Artsmith celebrates 25 years in Estacada
The team at The Artsmith has framed everything from golf balls to an authentic Olympic torch.
"The torch hung on the outside of the frame so people could pick it up and handle it," recalled Allen Cameron, former owner of the store at 155 S.W. Third Ave. "We framed a hole-in-one golf ball. It was a fairly deep frame, and we put the tee in there, too."
This year, The Artsmith is celebrating its 25th anniversary in Estacada. After Allen retired last year, longtime employee Ellen Anderson and her husband Dave purchased the business in October. "We didn't want the community to lose the store," Ellen said.
A place to sell pictures
Since Allen started the business in 1994, it has moved several times around town. The store started on Highway 224 and spent many years on Broadway Street before moving to its current location on Third Avenue.
"I got into business selling religious pictures to bookstores," said Allen, who served as mayor of Estacada in the early 2000s and earned a lifetime achievement award for his service to the town at the Chamber of Commerce's community recognition event last year. "I sold my house, and so I was looking for a place to sell the pictures."
After working from the location that housed The Grind for a year, Allen co-located with a copy business that moved to Broadway Street. A year later, the copy shop owners left the business.
"I was left starting a business I knew nothing about," Allen said. "I told the building owner I would fully pay the rent, and if it doesn't seem like I know what I'm doing, I'll leave."
Allen, who was previously a manager at Key Bank, didn't expect to inherit the copy business, he invested in it fairly quickly. "A few months in, the color copier stopped working. I had to decide whether to invest $500 to keep it running or have a hunk of iron on the floor," Allen said (he opted to fix it).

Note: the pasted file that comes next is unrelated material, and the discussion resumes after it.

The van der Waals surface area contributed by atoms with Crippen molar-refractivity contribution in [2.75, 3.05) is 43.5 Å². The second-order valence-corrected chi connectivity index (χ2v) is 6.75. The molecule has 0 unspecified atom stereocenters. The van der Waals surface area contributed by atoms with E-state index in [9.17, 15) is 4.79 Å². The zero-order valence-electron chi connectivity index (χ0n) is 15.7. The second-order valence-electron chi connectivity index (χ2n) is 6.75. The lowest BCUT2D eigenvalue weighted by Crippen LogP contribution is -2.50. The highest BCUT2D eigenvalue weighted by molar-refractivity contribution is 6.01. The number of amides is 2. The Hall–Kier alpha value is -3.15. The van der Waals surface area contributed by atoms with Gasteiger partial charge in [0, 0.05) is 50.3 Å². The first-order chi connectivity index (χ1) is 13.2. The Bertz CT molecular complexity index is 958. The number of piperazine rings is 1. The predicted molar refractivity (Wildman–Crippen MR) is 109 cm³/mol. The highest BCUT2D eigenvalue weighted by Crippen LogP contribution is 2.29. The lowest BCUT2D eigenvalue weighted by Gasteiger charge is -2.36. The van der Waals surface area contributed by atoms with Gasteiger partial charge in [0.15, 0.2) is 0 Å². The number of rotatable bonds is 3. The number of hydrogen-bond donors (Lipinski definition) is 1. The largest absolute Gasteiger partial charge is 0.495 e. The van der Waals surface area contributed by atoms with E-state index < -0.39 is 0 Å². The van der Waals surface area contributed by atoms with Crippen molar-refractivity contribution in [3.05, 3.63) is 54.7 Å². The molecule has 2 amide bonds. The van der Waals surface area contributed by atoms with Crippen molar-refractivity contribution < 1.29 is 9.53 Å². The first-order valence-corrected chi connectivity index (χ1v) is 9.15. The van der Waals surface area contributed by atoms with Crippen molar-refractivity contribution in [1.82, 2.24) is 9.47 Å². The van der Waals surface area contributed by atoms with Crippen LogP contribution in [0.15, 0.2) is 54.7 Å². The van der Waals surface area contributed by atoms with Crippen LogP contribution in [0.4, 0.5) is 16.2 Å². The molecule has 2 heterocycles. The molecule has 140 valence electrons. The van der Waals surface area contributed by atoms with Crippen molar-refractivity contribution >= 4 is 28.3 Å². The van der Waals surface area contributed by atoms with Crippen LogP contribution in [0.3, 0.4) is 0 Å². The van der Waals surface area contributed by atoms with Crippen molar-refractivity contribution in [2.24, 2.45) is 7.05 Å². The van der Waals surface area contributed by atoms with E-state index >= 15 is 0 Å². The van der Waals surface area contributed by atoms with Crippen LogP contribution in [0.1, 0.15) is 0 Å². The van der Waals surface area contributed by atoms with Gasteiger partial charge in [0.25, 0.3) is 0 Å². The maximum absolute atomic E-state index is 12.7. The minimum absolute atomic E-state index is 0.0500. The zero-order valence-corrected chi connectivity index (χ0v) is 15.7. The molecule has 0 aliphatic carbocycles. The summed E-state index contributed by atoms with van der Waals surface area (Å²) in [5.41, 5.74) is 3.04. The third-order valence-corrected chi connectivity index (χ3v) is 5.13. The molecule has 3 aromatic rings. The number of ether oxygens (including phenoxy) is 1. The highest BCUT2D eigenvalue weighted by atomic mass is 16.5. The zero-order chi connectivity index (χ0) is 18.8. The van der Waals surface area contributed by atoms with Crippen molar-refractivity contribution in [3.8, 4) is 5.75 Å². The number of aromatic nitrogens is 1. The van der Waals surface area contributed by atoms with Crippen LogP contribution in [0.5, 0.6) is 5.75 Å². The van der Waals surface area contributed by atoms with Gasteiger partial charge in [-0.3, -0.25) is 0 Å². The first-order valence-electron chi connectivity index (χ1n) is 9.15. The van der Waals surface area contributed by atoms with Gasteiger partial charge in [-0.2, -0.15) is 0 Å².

During his tenure at the store, one of Allen's favorite elements of the business was the community. "I've enjoyed the time with the employees over the years. In a small store, you get acquainted with what's going on with them pretty well," he said. "And we have a lot of good customers."
Since retiring last year, Allen has enjoyed seeing the store under new leadership. "I don't know how people start a job at 25 and stay until they're 65 without going crazy," he said, noting that he appreciated the updates the Andersons have made to the store. "It needed someone to refresh it."
'Such great support'
Several years prior to their purchase, Dave wrote Ellen a note in church asking if she wanted to buy The Artsmith. Ellen has worked at the store since 2013, and last October, the couple purchased it.
"In the short time we've been here, it's been great getting to know the community," Dave said.
The Andersons have added several elements to the store, including fabric, guitar strings, reeds for woodwind instruments and a series of art classes. "They're super fun," Ellen said, discussing the classes. "We're always looking for more ideas and more teachers . . . I like to walk back there and look at people's stuff. There's so much talent in the community."
Everyone involved with The Artsmith is happy the store will continue to play a role in the Estacada community. "We've had such great support. Even now, people come in and say, 'I'm so glad you're still here,'" Ellen
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